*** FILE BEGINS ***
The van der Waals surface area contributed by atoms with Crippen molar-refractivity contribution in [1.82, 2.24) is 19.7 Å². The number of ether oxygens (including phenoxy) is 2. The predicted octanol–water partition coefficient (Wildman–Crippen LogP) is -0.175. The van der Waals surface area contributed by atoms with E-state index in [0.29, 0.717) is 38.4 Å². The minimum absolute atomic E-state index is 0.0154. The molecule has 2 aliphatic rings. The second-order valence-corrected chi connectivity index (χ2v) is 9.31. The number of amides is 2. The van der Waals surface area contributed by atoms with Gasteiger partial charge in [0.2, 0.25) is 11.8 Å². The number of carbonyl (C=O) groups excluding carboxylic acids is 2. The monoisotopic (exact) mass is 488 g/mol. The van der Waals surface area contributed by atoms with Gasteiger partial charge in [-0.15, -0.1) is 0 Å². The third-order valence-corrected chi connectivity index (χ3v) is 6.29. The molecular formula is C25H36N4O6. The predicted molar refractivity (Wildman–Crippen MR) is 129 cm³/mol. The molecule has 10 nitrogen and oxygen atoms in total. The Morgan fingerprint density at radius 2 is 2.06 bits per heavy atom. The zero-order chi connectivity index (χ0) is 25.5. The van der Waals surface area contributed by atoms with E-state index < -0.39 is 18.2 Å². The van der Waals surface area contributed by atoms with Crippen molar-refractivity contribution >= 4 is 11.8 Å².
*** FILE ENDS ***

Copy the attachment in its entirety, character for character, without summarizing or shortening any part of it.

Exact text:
The van der Waals surface area contributed by atoms with Crippen molar-refractivity contribution in [1.82, 2.24) is 19.7 Å². The number of ether oxygens (including phenoxy) is 2. The predicted octanol–water partition coefficient (Wildman–Crippen LogP) is -0.175. The van der Waals surface area contributed by atoms with E-state index in [0.29, 0.717) is 38.4 Å². The minimum absolute atomic E-state index is 0.0154. The molecule has 2 aliphatic rings. The second-order valence-corrected chi connectivity index (χ2v) is 9.31. The number of amides is 2. The van der Waals surface area contributed by atoms with Gasteiger partial charge in [0.2, 0.25) is 11.8 Å². The number of carbonyl (C=O) groups excluding carboxylic acids is 2. The monoisotopic (exact) mass is 488 g/mol. The van der Waals surface area contributed by atoms with Gasteiger partial charge in [-0.15, -0.1) is 0 Å². The third-order valence-corrected chi connectivity index (χ3v) is 6.29. The molecular formula is C25H36N4O6. The predicted molar refractivity (Wildman–Crippen MR) is 129 cm³/mol. The molecule has 10 nitrogen and oxygen atoms in total. The Morgan fingerprint density at radius 2 is 2.06 bits per heavy atom. The zero-order chi connectivity index (χ0) is 25.5. The van der Waals surface area contributed by atoms with E-state index < -0.39 is 18.2 Å². The van der Waals surface area contributed by atoms with Crippen molar-refractivity contribution >= 4 is 11.8 Å².